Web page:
What to Do With A Day in Boston


So you’ve got 24 hours in Boston, Massachusetts, United States. When there is so much to see and do and so little time, how do you possibly decide? That was the boat I found myself in when I visited Boston. I had originally gone for the Boston Career Forum, which is a big job fair for people who speak both Japanese and English. I ended up not being at the career fair for as long as I thought, so I was left with some extra time to do some sightseeing before heading home. Here is what I chose to do with a day in Boston.

What to Do With a Day in Boston - Footsteps of a Dreamer

 

Boston Common and Public Garden

Similar to Central Park in New York City, Boston Common and Public Garden are two parks located in downtown Boston. Personally, I liked Boston Common and Public Garden more than I liked Central Park in New York. However, when I visited Boston, the leaves were changing colors and made the whole area look especially beautiful, so I might be a little biased.

Boston Public Garden

Boston Common

Boston Common was established in 1634, making it America’s oldest public park. Public Garden was established later in 1837. The history of the park is represented in the many statues and monuments that have been erected across the two parks. Some of the statues and monuments include:

  • Soldiers and Sailors Monument – commemorates those who died in the Civil War
  • Boston Massacre Memorial – commemorates those who died in the Boston Massacre
  • Oneida Football Monument – memorializes Boston Common as the site of the first organized football game
  • Ether Monument – the oldest monument in Public Garden, it commemorates the first use of ether as an anesthetic
  • Equestrian Statue of George Washington – constructed entirely by Massachusetts artists and artisans

Boston Common is also one of the major attractions along the Freedom Trail, a 2.5 mile trail that leads you through various historic sites in Boston.

Equestrian Statue of George Washington in Boston Public Garden

Monument in Boston Common

 

Faneuil Hall and the Quincy Market

Quincy Market, Boston

Like many other places in Boston, Faneuil Hall and Quincy Market are rather historic. Faneuil Hall was built in 1742 by Boston’s wealthiest merchant, who donated it to the city. Quincy Market was built later, between 1824 and 1826, by the mayor who organized its construction without any tax or debt. Today, both function as large marketplaces full of shopping and entertainment.

Some of the shops were for big name brand companies like Urban Outfitters, GAP, Abercrombie & Fitch, and more, but others were stores I didn’t recognize. One of the stores we stopped in was called Christmas in Boston, and as you can imagine, they sold Christmas decorations (mostly tree ornaments). The place was absolutely huge. I’ve never seen so many ornaments in my life. You could even personalize many of the ornaments for no additional cost.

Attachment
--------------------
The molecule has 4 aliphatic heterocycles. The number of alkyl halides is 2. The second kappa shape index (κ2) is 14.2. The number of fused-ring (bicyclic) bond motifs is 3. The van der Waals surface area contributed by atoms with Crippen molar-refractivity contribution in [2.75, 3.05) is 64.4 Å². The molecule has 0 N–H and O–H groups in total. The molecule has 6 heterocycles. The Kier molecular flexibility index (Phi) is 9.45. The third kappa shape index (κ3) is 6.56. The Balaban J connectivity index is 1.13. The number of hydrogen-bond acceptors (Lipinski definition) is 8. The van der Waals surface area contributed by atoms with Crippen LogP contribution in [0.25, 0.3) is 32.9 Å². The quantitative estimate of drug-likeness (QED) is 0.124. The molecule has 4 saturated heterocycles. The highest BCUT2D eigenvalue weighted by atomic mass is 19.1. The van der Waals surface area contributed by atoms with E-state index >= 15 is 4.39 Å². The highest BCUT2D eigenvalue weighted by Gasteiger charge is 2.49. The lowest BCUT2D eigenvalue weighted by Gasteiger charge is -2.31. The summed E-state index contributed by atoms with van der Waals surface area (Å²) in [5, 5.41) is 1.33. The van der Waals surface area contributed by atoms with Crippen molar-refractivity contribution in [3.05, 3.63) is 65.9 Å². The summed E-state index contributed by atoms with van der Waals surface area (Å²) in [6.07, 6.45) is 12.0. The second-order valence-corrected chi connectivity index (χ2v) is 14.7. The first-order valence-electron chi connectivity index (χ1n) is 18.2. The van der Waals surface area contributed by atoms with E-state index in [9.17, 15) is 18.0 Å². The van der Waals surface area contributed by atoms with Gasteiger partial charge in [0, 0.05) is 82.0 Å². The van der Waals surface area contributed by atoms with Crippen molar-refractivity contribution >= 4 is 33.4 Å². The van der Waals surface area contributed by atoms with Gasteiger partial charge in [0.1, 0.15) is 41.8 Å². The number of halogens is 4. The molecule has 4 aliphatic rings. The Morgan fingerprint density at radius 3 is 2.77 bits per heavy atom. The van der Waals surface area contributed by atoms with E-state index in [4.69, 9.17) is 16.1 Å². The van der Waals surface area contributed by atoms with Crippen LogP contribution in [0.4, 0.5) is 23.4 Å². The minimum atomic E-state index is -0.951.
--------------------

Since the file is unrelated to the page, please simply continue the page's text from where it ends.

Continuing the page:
It’s also common to find many street performers just outside Faneuil Hall. If you’ve got a few minutes, I suggest staying to watch a few. I thoroughly enjoyed the few performances we were able to watch while wandering around the marketplace.

 

 

Downtown Crossings

If you didn’t get your fill of shopping at Faneuil Hall and Quincy Market, head over to Downtown Crossings! It’s a very popular shopping area and is considered one of the most bustling intersections in Boston during weekdays.

Downtown Crossings was actually one of my favorite parts of Boston. I was there during the weekend, and while it was busy, I didn’t feel like it was crowded. It’s hard to describe, but I liked the “feel” of the area. There’s so much to do and enjoy. In contrast to New York’s rush, rush mentality, at Downtown Crossings, I could relax and just wander around at my own pace. I felt comfortable.

 

Walk Along the Boston Harbor

Boston Harbor

As somebody who lives in a rural area, far from any decent sized body of water, I particularly enjoy walking along the water, whether it be on a sidewalk or beach. That, of course, meant that I had to make a stop at the Boston Harbor. It was nice to take a stroll along the harbor and watch all of the ships. I was surprised to find that there were many ships that offered all sorts of tours and cruises. If I’d had more time, I probably would have considered actually going on one!

 

Skywalk Observatory

I suggest ending the day at Skywalk Observatory in the Prudential Center. The observatory is on the 50th, and there aren’t too many other tall buildings around, so you can get some great views of the city. Many of the pictures you see on Boston postcards were taken from the Skywalk Observatory.

I chose to get to the observatory in the late afternoon so I could get pictures of the city when there was still daylight. Then, I hung around until after the sun went down so I could appreciate the city when it was all lit up. If you decide to hang around like I did, you won’t have to worry about being bored. Along with breathtaking views of the city, Skywalk Observatory also shows information videos and has other interactive items to help you learn about the city.

View of Boston from the Skywalk Observatory - Daytime

View of Boston from the Skywalk Observatory - Night time

 

Have any other suggestions of things to do with a day in Boston? Let me know in the comments below!



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What to Do With a Day in Boston - Footsteps of a Dreamer

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